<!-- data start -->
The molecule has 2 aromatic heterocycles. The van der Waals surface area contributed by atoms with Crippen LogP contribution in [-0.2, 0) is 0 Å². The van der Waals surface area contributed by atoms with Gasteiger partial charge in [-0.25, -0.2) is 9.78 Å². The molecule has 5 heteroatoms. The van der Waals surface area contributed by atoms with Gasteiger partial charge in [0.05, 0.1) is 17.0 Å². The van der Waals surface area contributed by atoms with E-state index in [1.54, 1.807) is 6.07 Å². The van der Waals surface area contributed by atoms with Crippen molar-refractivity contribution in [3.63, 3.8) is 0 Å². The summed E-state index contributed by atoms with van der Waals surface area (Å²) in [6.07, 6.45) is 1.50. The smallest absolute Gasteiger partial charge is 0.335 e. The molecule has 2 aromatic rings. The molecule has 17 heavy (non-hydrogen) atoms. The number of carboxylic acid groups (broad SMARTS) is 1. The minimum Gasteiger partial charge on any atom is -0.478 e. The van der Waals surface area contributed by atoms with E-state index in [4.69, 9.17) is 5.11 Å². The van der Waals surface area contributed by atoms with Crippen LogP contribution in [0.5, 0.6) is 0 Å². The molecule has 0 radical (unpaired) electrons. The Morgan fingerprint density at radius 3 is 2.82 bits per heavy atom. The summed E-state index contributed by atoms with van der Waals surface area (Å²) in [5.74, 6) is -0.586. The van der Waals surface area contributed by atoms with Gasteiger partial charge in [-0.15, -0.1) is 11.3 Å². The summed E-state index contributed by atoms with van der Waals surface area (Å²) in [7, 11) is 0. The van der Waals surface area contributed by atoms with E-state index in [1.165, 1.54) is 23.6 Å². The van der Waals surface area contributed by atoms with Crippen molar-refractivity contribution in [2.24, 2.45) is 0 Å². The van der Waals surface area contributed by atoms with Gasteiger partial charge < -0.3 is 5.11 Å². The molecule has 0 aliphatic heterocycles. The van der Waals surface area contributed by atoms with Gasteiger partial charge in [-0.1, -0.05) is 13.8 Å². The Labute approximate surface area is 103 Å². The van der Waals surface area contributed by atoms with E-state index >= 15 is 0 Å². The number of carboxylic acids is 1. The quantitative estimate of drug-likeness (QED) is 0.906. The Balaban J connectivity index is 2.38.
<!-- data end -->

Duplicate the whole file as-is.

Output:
The molecule has 2 aromatic heterocycles. The van der Waals surface area contributed by atoms with Crippen LogP contribution in [-0.2, 0) is 0 Å². The van der Waals surface area contributed by atoms with Gasteiger partial charge in [-0.25, -0.2) is 9.78 Å². The molecule has 5 heteroatoms. The van der Waals surface area contributed by atoms with Gasteiger partial charge in [0.05, 0.1) is 17.0 Å². The van der Waals surface area contributed by atoms with E-state index in [1.54, 1.807) is 6.07 Å². The van der Waals surface area contributed by atoms with Crippen molar-refractivity contribution in [3.63, 3.8) is 0 Å². The summed E-state index contributed by atoms with van der Waals surface area (Å²) in [6.07, 6.45) is 1.50. The smallest absolute Gasteiger partial charge is 0.335 e. The molecule has 2 aromatic rings. The molecule has 17 heavy (non-hydrogen) atoms. The number of carboxylic acid groups (broad SMARTS) is 1. The minimum Gasteiger partial charge on any atom is -0.478 e. The van der Waals surface area contributed by atoms with E-state index in [4.69, 9.17) is 5.11 Å². The van der Waals surface area contributed by atoms with Crippen LogP contribution in [0.5, 0.6) is 0 Å². The molecule has 0 radical (unpaired) electrons. The Morgan fingerprint density at radius 3 is 2.82 bits per heavy atom. The summed E-state index contributed by atoms with van der Waals surface area (Å²) in [5.74, 6) is -0.586. The van der Waals surface area contributed by atoms with Gasteiger partial charge in [-0.15, -0.1) is 11.3 Å². The summed E-state index contributed by atoms with van der Waals surface area (Å²) in [7, 11) is 0. The van der Waals surface area contributed by atoms with E-state index in [1.165, 1.54) is 23.6 Å². The van der Waals surface area contributed by atoms with Crippen molar-refractivity contribution in [2.24, 2.45) is 0 Å². The van der Waals surface area contributed by atoms with Gasteiger partial charge < -0.3 is 5.11 Å². The molecule has 0 aliphatic heterocycles. The van der Waals surface area contributed by atoms with Gasteiger partial charge in [-0.1, -0.05) is 13.8 Å². The Labute approximate surface area is 103 Å². The van der Waals surface area contributed by atoms with E-state index >= 15 is 0 Å². The number of carboxylic acids is 1. The quantitative estimate of drug-likeness (QED) is 0.906. The Balaban J connectivity index is 2.38.